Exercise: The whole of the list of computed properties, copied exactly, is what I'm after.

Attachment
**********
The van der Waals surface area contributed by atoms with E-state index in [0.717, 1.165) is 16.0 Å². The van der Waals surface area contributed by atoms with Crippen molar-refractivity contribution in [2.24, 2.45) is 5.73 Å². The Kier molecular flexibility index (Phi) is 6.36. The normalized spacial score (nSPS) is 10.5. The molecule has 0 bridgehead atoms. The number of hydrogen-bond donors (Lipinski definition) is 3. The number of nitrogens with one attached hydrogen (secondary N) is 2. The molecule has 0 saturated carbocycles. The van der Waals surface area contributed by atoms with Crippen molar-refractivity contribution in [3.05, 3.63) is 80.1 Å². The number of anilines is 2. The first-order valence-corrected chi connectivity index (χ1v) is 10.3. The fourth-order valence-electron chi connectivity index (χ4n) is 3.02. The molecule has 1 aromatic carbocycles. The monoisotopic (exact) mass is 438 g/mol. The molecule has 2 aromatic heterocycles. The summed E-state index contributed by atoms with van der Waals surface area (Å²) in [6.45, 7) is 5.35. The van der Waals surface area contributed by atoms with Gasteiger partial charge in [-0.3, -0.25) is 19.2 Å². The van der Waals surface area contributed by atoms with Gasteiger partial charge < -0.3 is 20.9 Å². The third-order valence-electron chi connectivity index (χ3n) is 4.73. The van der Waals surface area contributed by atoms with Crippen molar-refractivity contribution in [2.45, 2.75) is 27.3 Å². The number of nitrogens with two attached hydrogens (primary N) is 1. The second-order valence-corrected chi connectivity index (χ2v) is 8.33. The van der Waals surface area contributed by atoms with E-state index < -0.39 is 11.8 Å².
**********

The van der Waals surface area contributed by atoms with E-state index in [0.717, 1.165) is 16.0 Å². The van der Waals surface area contributed by atoms with Crippen molar-refractivity contribution in [2.24, 2.45) is 5.73 Å². The Kier molecular flexibility index (Phi) is 6.36. The normalized spacial score (nSPS) is 10.5. The molecule has 0 bridgehead atoms. The number of hydrogen-bond donors (Lipinski definition) is 3. The number of nitrogens with one attached hydrogen (secondary N) is 2. The molecule has 0 saturated carbocycles. The van der Waals surface area contributed by atoms with Crippen molar-refractivity contribution in [3.05, 3.63) is 80.1 Å². The number of anilines is 2. The first-order valence-corrected chi connectivity index (χ1v) is 10.3. The fourth-order valence-electron chi connectivity index (χ4n) is 3.02. The molecule has 1 aromatic carbocycles. The monoisotopic (exact) mass is 438 g/mol. The molecule has 2 aromatic heterocycles. The summed E-state index contributed by atoms with van der Waals surface area (Å²) in [6.45, 7) is 5.35. The van der Waals surface area contributed by atoms with Gasteiger partial charge in [-0.3, -0.25) is 19.2 Å². The van der Waals surface area contributed by atoms with Gasteiger partial charge < -0.3 is 20.9 Å². The third-order valence-electron chi connectivity index (χ3n) is 4.73. The van der Waals surface area contributed by atoms with Crippen molar-refractivity contribution in [2.45, 2.75) is 27.3 Å². The number of nitrogens with two attached hydrogens (primary N) is 1. The second-order valence-corrected chi connectivity index (χ2v) is 8.33. The van der Waals surface area contributed by atoms with E-state index < -0.39 is 11.8 Å².